My creative process has always revolved around the experience of the subject, particularly focusing on a specific place. It extends beyond the physical aspects to encompass its history, its people, and the imprints they leave on the landscape. The process typically commences with drawing, predominantly in black and white. This initial phase allows me to delineate a spectrum of shapes observed in the landscapes. Lots of my work has explored the north Cornish landscape but was also driven by the socio-economic history of absentee mine owners, Mining disasters and the physical effect of mining on the landscape. It’s important to say that my Dad was a miner therefore the situation certainly resonated with me.

The actual process of making always starts with drawing and nearly always in black and white where I can establish a range of shapes that I see in the landscapes, I look for patterns and rhythms normally created by fences, paths and roads. The biggest clash comes at the next stage, having trained a Printmaker my natural bent is towards a very graphical approach but as a painter I need a more expressive use of paint. Therefore, in any collection of mine you will see both aspects.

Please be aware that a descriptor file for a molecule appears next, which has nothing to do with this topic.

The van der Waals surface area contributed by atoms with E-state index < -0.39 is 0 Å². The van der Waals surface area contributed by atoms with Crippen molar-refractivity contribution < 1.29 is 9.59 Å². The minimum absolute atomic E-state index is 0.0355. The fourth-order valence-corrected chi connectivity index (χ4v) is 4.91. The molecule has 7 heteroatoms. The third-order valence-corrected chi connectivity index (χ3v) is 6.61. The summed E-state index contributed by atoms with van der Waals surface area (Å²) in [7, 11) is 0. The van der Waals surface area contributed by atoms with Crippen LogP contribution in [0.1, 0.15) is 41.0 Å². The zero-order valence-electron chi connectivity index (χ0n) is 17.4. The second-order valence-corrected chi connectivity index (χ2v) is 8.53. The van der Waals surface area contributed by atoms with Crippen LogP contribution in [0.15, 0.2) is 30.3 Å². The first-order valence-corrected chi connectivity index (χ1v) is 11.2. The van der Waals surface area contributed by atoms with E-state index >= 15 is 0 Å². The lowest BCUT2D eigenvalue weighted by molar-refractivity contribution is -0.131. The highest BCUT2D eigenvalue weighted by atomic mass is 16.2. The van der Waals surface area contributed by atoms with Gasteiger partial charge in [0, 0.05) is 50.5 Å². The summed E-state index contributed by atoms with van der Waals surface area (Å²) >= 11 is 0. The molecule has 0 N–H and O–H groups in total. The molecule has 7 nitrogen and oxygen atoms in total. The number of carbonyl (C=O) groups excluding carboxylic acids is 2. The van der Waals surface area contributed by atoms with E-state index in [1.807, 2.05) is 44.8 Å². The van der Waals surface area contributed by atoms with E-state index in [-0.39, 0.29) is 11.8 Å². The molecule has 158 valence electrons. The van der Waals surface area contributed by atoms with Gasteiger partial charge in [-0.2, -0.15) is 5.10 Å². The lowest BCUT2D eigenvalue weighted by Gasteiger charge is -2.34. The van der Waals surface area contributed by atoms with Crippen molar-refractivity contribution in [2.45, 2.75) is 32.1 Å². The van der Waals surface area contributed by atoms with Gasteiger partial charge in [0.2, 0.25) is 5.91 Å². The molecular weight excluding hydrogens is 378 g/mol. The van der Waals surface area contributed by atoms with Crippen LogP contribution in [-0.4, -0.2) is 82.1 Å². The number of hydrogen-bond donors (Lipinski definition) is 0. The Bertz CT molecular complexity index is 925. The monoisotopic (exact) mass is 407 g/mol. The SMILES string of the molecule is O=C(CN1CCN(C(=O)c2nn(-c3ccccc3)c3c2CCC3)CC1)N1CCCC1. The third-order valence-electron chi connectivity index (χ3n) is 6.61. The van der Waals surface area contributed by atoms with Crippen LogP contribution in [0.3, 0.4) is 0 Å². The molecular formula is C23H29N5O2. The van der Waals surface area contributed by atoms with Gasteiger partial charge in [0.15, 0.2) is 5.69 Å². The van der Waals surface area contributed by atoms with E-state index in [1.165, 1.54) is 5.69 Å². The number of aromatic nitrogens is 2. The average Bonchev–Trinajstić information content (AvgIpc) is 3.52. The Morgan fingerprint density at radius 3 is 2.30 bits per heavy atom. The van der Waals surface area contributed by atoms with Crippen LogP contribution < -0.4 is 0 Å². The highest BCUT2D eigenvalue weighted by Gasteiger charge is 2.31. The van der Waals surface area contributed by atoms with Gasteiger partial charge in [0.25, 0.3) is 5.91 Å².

My smaller works are on paper with a gesso ground as this gives the paintings a resilient and textural base in which I try to capture the uncompromising character of the places I explore. – And his use of colour often allows the viewer to identify seasons. Larger pieces are concerned with physical mark making and the relationship between spaces within the picture plane.

Studio practice always means working on several pieces at one, often up to 10 pieces where I shift back and forward between pieces, I often refer to the collection as a family that talk to each other (and to me) As with most Artists I am happy to make mistakes, to get things wrong and to repurpose pieces that don’t meet expectations using collage to develop marks and surfaces. Nothing is ever finished, every piece I make can be developed and altered, and I am happy with that

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